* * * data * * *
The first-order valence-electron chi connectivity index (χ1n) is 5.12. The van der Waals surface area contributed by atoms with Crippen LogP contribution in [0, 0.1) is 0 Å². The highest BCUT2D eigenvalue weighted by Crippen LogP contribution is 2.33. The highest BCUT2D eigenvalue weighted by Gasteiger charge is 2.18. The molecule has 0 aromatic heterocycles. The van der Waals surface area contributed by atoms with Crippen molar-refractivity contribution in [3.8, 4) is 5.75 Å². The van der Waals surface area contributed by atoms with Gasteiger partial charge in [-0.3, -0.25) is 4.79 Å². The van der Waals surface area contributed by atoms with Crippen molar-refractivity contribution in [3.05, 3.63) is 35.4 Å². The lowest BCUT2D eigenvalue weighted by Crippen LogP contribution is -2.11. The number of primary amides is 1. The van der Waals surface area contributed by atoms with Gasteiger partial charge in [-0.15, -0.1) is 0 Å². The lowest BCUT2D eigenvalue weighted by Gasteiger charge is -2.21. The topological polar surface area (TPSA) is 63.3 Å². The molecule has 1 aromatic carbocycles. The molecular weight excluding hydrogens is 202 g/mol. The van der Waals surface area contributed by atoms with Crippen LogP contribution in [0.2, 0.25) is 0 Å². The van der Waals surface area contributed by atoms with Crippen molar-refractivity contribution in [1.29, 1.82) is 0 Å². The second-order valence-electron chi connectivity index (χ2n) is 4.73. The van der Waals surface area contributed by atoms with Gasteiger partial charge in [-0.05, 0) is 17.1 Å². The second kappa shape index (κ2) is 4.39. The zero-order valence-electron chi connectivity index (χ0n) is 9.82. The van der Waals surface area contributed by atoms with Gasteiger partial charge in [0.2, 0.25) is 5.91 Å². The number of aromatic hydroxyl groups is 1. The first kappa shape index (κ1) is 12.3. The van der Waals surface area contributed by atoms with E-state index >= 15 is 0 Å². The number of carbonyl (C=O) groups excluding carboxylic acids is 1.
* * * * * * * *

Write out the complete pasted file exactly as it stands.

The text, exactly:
The first-order valence-electron chi connectivity index (χ1n) is 5.12. The van der Waals surface area contributed by atoms with Crippen LogP contribution in [0, 0.1) is 0 Å². The highest BCUT2D eigenvalue weighted by Crippen LogP contribution is 2.33. The highest BCUT2D eigenvalue weighted by Gasteiger charge is 2.18. The molecule has 0 aromatic heterocycles. The van der Waals surface area contributed by atoms with Crippen molar-refractivity contribution in [3.8, 4) is 5.75 Å². The van der Waals surface area contributed by atoms with Gasteiger partial charge in [-0.3, -0.25) is 4.79 Å². The van der Waals surface area contributed by atoms with Crippen molar-refractivity contribution in [3.05, 3.63) is 35.4 Å². The lowest BCUT2D eigenvalue weighted by Crippen LogP contribution is -2.11. The number of primary amides is 1. The van der Waals surface area contributed by atoms with Gasteiger partial charge in [-0.15, -0.1) is 0 Å². The lowest BCUT2D eigenvalue weighted by Gasteiger charge is -2.21. The topological polar surface area (TPSA) is 63.3 Å². The molecule has 1 aromatic carbocycles. The molecular weight excluding hydrogens is 202 g/mol. The van der Waals surface area contributed by atoms with Crippen LogP contribution in [0.2, 0.25) is 0 Å². The van der Waals surface area contributed by atoms with Crippen molar-refractivity contribution in [1.29, 1.82) is 0 Å². The second-order valence-electron chi connectivity index (χ2n) is 4.73. The van der Waals surface area contributed by atoms with Gasteiger partial charge in [-0.05, 0) is 17.1 Å². The second kappa shape index (κ2) is 4.39. The zero-order valence-electron chi connectivity index (χ0n) is 9.82. The van der Waals surface area contributed by atoms with Gasteiger partial charge in [0.2, 0.25) is 5.91 Å². The number of aromatic hydroxyl groups is 1. The first kappa shape index (κ1) is 12.3. The van der Waals surface area contributed by atoms with E-state index >= 15 is 0 Å². The number of carbonyl (C=O) groups excluding carboxylic acids is 1.